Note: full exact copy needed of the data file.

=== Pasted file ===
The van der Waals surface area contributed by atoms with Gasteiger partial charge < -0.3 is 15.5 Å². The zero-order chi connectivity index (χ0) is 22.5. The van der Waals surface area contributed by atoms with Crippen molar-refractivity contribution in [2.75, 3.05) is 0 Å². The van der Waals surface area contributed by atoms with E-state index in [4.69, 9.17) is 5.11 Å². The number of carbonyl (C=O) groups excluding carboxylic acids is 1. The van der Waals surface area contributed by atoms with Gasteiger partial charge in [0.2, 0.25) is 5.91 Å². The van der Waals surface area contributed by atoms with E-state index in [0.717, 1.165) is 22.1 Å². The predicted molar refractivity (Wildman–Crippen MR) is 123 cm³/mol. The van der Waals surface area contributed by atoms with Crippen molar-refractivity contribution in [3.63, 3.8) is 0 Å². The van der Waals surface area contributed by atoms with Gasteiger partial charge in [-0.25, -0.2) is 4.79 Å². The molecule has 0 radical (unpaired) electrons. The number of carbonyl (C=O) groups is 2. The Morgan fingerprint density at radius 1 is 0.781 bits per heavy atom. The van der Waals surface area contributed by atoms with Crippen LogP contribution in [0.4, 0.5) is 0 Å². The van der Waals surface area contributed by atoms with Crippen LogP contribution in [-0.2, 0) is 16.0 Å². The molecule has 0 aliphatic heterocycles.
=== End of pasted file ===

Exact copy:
The van der Waals surface area contributed by atoms with Gasteiger partial charge < -0.3 is 15.5 Å². The zero-order chi connectivity index (χ0) is 22.5. The van der Waals surface area contributed by atoms with Crippen molar-refractivity contribution in [2.75, 3.05) is 0 Å². The van der Waals surface area contributed by atoms with E-state index in [4.69, 9.17) is 5.11 Å². The number of carbonyl (C=O) groups excluding carboxylic acids is 1. The van der Waals surface area contributed by atoms with Gasteiger partial charge in [0.2, 0.25) is 5.91 Å². The van der Waals surface area contributed by atoms with E-state index in [0.717, 1.165) is 22.1 Å². The predicted molar refractivity (Wildman–Crippen MR) is 123 cm³/mol. The van der Waals surface area contributed by atoms with Crippen molar-refractivity contribution in [3.63, 3.8) is 0 Å². The van der Waals surface area contributed by atoms with Gasteiger partial charge in [-0.25, -0.2) is 4.79 Å². The molecule has 0 radical (unpaired) electrons. The number of carbonyl (C=O) groups is 2. The Morgan fingerprint density at radius 1 is 0.781 bits per heavy atom. The van der Waals surface area contributed by atoms with Crippen LogP contribution in [0.4, 0.5) is 0 Å². The van der Waals surface area contributed by atoms with Crippen LogP contribution in [-0.2, 0) is 16.0 Å². The molecule has 0 aliphatic heterocycles.